New jewish music is usually overhyped and very exciting when it is first released, and the first time you listen to a new song, it sounds nothing short of amazing, but then slowly after a few days, you end up putting it in the back end of your hits playlist. This is why I do my reviews one week later, usually we can tell if the album is a keeper after just a few more listens.
Yehuda Green’s new album Barcheini is his first new album in 3 years, and with songs so crisp and an album that sounds so good, it was well worth the wait. I have to tell you, me and my friends were saying how we were losing faith in this album actually happening and then it was announced and the Rebbe Rebbe song came out, and I got really excited for the album, which, I have to say, didn’t disappoint. Let’s get to the song by song review.
BARCHEINU- Yehuda’s first song of this album is a slow ballad, which screams classic Carlebach, so I was pretty impressed with myself when I saw I guessed correctly and R’ Shlomo himself was indeed the composer of this song. On first listen, it was easy to figure out that this song is very similar to Yehuda’s song Yearning from years back. It’s interesting how Yehuda doesn’t start with a fast song like most jewish music albums do, but this song is excellent, no matter where it’s placed.
REB SHLOMOS NIGGUN- I think it’s quite obvious that Reb Shlomo composed this song, and as I am always a fan of Reb Shlomo’s niggunim, I’m into this one as well. This song will be that fast get up and dance kumzitz song.
HANESHAMA- A beautiful song composed by Yehuda Green with the help of Pinchas Wolf. The high part of this song is a little intense for me, but it has a beautiful mid that really makes the song flow beautifully. Great job by Yehuda.
DIDI HAKOL TOV- The eyebrow raising song of the year (not the album, the year). I can’t figure out this song for the life of me. The composer is Antshie (the name just adds to my eyebrow raising), and the song is a good song, it’s just a weird one as well, but that doesn’t mean I don’t have it on repeat (which I do).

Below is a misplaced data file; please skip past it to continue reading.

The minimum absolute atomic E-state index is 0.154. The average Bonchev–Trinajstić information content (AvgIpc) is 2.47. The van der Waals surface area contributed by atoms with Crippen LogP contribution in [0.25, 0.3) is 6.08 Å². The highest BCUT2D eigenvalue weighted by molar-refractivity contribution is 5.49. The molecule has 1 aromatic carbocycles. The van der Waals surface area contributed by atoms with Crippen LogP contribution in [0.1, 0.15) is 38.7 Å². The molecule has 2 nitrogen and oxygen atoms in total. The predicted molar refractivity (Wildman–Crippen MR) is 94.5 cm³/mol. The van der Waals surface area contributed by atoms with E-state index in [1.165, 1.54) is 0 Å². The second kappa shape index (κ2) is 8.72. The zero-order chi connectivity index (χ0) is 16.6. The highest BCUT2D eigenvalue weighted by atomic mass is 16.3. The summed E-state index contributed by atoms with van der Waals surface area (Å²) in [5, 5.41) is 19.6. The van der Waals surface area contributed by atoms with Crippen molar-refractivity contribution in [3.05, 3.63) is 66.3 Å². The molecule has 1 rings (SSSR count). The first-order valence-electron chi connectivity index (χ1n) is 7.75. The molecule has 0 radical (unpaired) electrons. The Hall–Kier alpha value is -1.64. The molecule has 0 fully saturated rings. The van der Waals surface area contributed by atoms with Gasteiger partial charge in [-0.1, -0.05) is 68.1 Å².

MA ASHIV- A gem of a song that speeds up towards the high part and never really slows down again. From the words of Tehillim, but most common for being said during Hallel, this song can totally be sung in shul and if Yehuda is doing Hallel, it probably will. This song was composed by Pinchas Wolf with the help of Yehuda and its one of the best on this album.
KULAM BLEV ECHAD- a faster song than you’re accustomed to with Yehuda, but nonetheless a legendary song in its own right. He breaks out the electric guitars and the song really wants to make me dance. It’s another one of those yachad, Am Yisrael together-type of songs, but it’s definitely a keeper. I especially like the part when they cut out of the music and just have the drums pounding. Composed by Yehuda, this songs a hit and is also my favorite song on the album.
AD MATAI- A nice slow song that’s really focused on Ad Masai, until when will we have to suffer in golus? Please Hashem, Yehuda and all of us cry out, return us to Your shechina in your city. Composed by Yehuda again, he clearly put his entire heart and soul into this song.
NACHAMU- Shabbos Nachamu is the shabbos after Tisha B’Av and it’s appropriate that the song after one that made me feel like Tisha B’Av is a song regarding nechama. A beautiful niggun, it’s one that we all hope to sing together in Yerushalayim.
ANA BEKOACH- When I heard the first few seconds of this song, I thought to myself, I know this song. And I was right, this song is Higher and Higher from Reb Shlomo (a song that Moshav covered quite nicely) that Yehuda gave Hebrew words to.
REBBE REBBE- I heard this song before, it was released as a single beforehand and my feelings for it haven’t changed. It’s a great song thats lyrics are very inspirational. Composed by Moshe Pomp, this song had me waiting for this album.
TSHUATAM- An interesting song that starts with the original recording from the kumzitz that Yehuda heard this song at. This song should make it big and be sung at Purim seudahs and mesibahs worldwide this coming Purim.
MELOCH- a nice niggun from Yehuda composed by Reb Shlomo. It’s a beauty of a nigun and ends off the album with a solid bang. I love when the song stops for Yehuda to kvetch out some words (this songs words are from davening on Yom Kippur) followed by the continuation of the niggun. I don’t know why, but those types of niggunim are special to me.
And thus ends an album that is sure to be another hit for Yehuda Green. If you’re a big fan of Yehuda or you like Carlebach-style songs, why don’t you have this album already? And for people who aren’t fans or don’t like anything Carlebach, try this cd. It may change your mind. An A+ album from Yehuda Green.